Commercial Driving Resource Center
A goal of the Federal Motor Carrier Safety Administration (FMCSA) is to reduce the number of fatalities, personal injuries, and property losses resulting from crashes involving commercial vehicles. The National Center for State Courts (NCSC) as a FMCSA grant recipient, is engaged in outreach, research, and technology initiatives in the court community to help achieve expectations for safer highways. NCSC provides information on this website in support of that goal.
NCSC hosted a Data Exchange Working Group in March of 2014 to begin work on a GRA-NIEM compliant data exchange that will enable courts to report convictions involving commercial drivers to state drivers licensing agencies. Today, NCSC's CDL Data Exchange Working Group is helping finalize the Working Draft of the Court2SDLA Disposition Reporting Service Specification. In the months ahead, NCSC will engage pilot sites to test the draft service specification. You can find more information here.
Archived Webcast Series
- Compliance: Masking and Other State Court Challenges
- Compliance: Notification of Non-Compliance
- Compliance: Compliance in Progress
- Compliance: A Best Practice
- Compliance: State DMV Perspectives
- Compliance: State Court Perspectives
Which Commercial Driving Cases Should Go To Court?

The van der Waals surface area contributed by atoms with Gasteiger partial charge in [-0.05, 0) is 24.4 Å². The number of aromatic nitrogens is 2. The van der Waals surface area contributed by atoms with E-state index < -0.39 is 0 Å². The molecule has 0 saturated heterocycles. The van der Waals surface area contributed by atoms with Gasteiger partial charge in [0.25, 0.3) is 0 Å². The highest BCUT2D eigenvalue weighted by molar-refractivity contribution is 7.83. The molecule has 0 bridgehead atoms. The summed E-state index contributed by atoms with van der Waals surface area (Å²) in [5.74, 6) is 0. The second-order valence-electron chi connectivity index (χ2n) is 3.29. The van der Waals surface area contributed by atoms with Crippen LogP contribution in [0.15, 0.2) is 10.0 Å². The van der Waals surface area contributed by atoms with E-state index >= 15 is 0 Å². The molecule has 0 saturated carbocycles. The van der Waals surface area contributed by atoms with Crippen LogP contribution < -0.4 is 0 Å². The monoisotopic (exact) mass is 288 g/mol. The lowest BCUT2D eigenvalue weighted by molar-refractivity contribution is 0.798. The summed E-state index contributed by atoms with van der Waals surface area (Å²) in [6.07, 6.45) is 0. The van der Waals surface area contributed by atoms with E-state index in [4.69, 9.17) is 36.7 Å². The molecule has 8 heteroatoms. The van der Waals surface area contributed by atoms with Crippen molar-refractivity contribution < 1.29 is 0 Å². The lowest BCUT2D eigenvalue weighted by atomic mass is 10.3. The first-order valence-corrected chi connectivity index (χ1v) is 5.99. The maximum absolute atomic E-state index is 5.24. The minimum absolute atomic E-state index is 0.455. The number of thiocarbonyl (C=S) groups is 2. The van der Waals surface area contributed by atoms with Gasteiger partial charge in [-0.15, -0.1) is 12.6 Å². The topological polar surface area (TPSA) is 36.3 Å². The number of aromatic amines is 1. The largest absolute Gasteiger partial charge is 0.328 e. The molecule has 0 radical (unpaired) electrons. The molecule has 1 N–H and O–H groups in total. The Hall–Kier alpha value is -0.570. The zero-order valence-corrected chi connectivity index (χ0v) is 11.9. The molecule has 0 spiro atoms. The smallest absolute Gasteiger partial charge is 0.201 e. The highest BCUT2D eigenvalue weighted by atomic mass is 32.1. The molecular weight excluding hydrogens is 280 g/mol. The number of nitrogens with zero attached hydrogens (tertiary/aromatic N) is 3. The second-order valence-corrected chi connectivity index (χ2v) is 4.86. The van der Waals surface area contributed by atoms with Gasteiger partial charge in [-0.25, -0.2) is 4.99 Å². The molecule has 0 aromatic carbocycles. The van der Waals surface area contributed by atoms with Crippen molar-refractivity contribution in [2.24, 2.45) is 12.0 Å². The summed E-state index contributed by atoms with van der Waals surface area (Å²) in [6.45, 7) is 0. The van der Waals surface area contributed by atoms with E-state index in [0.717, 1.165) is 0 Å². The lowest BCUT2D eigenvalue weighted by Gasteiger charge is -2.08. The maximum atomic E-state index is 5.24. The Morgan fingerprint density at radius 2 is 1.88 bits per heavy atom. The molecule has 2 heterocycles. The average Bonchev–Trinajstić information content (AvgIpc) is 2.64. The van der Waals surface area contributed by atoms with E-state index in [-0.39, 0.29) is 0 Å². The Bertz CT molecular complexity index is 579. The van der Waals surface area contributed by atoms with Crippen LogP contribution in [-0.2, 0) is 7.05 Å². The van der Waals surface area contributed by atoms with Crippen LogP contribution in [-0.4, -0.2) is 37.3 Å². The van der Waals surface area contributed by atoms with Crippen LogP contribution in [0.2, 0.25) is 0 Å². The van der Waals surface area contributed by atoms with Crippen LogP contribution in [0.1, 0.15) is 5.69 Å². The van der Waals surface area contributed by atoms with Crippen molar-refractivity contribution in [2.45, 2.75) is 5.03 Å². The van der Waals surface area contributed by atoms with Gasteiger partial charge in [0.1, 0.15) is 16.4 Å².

Victor E. Flango and F. Dale Kasparek, Jr.
Many states are examining their core missions to determine which types of cases must be heard according to state constitution or statute. This article suggests that cases involving holders of commercial driver’s licenses (CDL) might best be heard first by departments of motor vehicles, with appeals to state courts.
- Reimagining Courts: A Design for the Twenty-First Century
Victor E. Flango and Thomas M. Clarke
What courts need to do to deal with growing caseloads and better serve litigants is the subject of Reimagining Courts: A Design for the Twenty-First Century, by Victor E. Flango, retired executive director of program resource development, and Thomas M. Clarke, vice president for research and technology, National Center for State Courts. The authors describe a “new vision” for courts organized around the types of cases courts are designed to handle and adopting the concept of a litigant as a “customer.” They suggest examining, disentangling, and redefining key court processing tracks to better serve the court customer and a method of "case triage" to select the most effective and most appropriate processing track. The book was published by Temple University Press in Philadelphia. To purchase this publication, please click on the book image.